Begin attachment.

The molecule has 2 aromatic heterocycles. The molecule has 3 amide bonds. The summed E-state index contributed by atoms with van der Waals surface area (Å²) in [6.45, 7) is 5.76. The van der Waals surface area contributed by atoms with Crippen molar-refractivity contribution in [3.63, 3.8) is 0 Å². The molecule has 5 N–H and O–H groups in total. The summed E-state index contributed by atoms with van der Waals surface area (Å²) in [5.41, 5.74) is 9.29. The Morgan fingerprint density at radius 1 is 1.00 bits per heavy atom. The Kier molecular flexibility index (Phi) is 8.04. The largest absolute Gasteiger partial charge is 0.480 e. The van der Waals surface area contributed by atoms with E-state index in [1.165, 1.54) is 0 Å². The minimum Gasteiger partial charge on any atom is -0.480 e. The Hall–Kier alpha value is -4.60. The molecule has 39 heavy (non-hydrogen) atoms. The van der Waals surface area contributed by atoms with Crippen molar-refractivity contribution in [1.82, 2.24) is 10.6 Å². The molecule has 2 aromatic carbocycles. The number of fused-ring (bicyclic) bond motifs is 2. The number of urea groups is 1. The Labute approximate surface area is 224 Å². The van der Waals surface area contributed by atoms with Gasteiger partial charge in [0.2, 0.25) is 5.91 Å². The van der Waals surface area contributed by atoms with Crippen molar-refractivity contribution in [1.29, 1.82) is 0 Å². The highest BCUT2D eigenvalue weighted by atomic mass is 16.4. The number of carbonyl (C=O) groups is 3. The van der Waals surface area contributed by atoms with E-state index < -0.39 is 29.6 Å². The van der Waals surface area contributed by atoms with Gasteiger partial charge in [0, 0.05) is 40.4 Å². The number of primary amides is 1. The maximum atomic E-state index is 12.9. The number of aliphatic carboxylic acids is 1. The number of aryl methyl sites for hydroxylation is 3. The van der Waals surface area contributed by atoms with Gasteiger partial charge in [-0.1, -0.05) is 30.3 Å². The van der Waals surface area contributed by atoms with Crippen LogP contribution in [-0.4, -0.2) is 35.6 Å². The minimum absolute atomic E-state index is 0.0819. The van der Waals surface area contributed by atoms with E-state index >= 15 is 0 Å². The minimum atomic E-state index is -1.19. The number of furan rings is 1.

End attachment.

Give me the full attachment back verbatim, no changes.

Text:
The molecule has 2 aromatic heterocycles. The molecule has 3 amide bonds. The summed E-state index contributed by atoms with van der Waals surface area (Å²) in [6.45, 7) is 5.76. The van der Waals surface area contributed by atoms with Crippen molar-refractivity contribution in [3.63, 3.8) is 0 Å². The molecule has 5 N–H and O–H groups in total. The summed E-state index contributed by atoms with van der Waals surface area (Å²) in [5.41, 5.74) is 9.29. The Morgan fingerprint density at radius 1 is 1.00 bits per heavy atom. The Kier molecular flexibility index (Phi) is 8.04. The largest absolute Gasteiger partial charge is 0.480 e. The van der Waals surface area contributed by atoms with E-state index in [1.165, 1.54) is 0 Å². The minimum Gasteiger partial charge on any atom is -0.480 e. The Hall–Kier alpha value is -4.60. The molecule has 39 heavy (non-hydrogen) atoms. The van der Waals surface area contributed by atoms with Crippen molar-refractivity contribution in [1.82, 2.24) is 10.6 Å². The molecule has 2 aromatic carbocycles. The number of fused-ring (bicyclic) bond motifs is 2. The number of urea groups is 1. The Labute approximate surface area is 224 Å². The van der Waals surface area contributed by atoms with Gasteiger partial charge in [0.2, 0.25) is 5.91 Å². The van der Waals surface area contributed by atoms with Crippen molar-refractivity contribution in [1.29, 1.82) is 0 Å². The highest BCUT2D eigenvalue weighted by atomic mass is 16.4. The number of carbonyl (C=O) groups is 3. The van der Waals surface area contributed by atoms with E-state index < -0.39 is 29.6 Å². The van der Waals surface area contributed by atoms with Gasteiger partial charge in [0, 0.05) is 40.4 Å². The number of primary amides is 1. The maximum atomic E-state index is 12.9. The number of aliphatic carboxylic acids is 1. The number of aryl methyl sites for hydroxylation is 3. The van der Waals surface area contributed by atoms with Gasteiger partial charge in [-0.1, -0.05) is 30.3 Å². The van der Waals surface area contributed by atoms with Crippen LogP contribution in [-0.4, -0.2) is 35.6 Å². The minimum absolute atomic E-state index is 0.0819. The van der Waals surface area contributed by atoms with E-state index >= 15 is 0 Å². The minimum atomic E-state index is -1.19. The number of furan rings is 1.